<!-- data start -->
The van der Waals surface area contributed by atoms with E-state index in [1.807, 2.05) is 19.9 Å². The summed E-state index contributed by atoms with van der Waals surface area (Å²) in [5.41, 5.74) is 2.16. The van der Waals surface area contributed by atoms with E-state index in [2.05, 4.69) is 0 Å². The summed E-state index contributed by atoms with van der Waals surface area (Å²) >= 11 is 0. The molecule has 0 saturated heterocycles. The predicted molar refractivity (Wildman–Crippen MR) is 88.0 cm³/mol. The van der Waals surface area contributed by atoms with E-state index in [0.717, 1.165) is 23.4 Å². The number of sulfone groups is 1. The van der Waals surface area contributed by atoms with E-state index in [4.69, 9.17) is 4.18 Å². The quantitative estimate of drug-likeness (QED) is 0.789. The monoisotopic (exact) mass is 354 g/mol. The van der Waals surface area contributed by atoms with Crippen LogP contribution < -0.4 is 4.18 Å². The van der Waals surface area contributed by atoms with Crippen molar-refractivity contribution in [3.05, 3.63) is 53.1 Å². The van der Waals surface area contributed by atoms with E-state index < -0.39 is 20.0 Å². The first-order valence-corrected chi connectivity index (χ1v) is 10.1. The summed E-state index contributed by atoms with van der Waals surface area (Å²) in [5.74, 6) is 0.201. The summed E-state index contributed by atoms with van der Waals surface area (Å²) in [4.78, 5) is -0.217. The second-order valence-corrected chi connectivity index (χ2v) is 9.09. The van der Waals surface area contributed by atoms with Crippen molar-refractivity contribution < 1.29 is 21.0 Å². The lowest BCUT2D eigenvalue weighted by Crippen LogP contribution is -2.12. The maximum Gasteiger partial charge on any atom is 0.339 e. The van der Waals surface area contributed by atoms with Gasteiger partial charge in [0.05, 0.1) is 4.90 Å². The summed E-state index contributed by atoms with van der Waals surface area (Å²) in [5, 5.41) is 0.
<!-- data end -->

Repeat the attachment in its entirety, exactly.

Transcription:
The van der Waals surface area contributed by atoms with E-state index in [1.807, 2.05) is 19.9 Å². The summed E-state index contributed by atoms with van der Waals surface area (Å²) in [5.41, 5.74) is 2.16. The van der Waals surface area contributed by atoms with E-state index in [2.05, 4.69) is 0 Å². The summed E-state index contributed by atoms with van der Waals surface area (Å²) >= 11 is 0. The molecule has 0 saturated heterocycles. The predicted molar refractivity (Wildman–Crippen MR) is 88.0 cm³/mol. The van der Waals surface area contributed by atoms with E-state index in [0.717, 1.165) is 23.4 Å². The number of sulfone groups is 1. The van der Waals surface area contributed by atoms with E-state index in [4.69, 9.17) is 4.18 Å². The quantitative estimate of drug-likeness (QED) is 0.789. The monoisotopic (exact) mass is 354 g/mol. The van der Waals surface area contributed by atoms with Crippen LogP contribution < -0.4 is 4.18 Å². The van der Waals surface area contributed by atoms with Crippen molar-refractivity contribution in [3.05, 3.63) is 53.1 Å². The van der Waals surface area contributed by atoms with E-state index < -0.39 is 20.0 Å². The first-order valence-corrected chi connectivity index (χ1v) is 10.1. The summed E-state index contributed by atoms with van der Waals surface area (Å²) in [5.74, 6) is 0.201. The summed E-state index contributed by atoms with van der Waals surface area (Å²) in [4.78, 5) is -0.217. The second-order valence-corrected chi connectivity index (χ2v) is 9.09. The van der Waals surface area contributed by atoms with Crippen molar-refractivity contribution < 1.29 is 21.0 Å². The lowest BCUT2D eigenvalue weighted by Crippen LogP contribution is -2.12. The maximum Gasteiger partial charge on any atom is 0.339 e. The van der Waals surface area contributed by atoms with Gasteiger partial charge in [0.05, 0.1) is 4.90 Å². The summed E-state index contributed by atoms with van der Waals surface area (Å²) in [5, 5.41) is 0.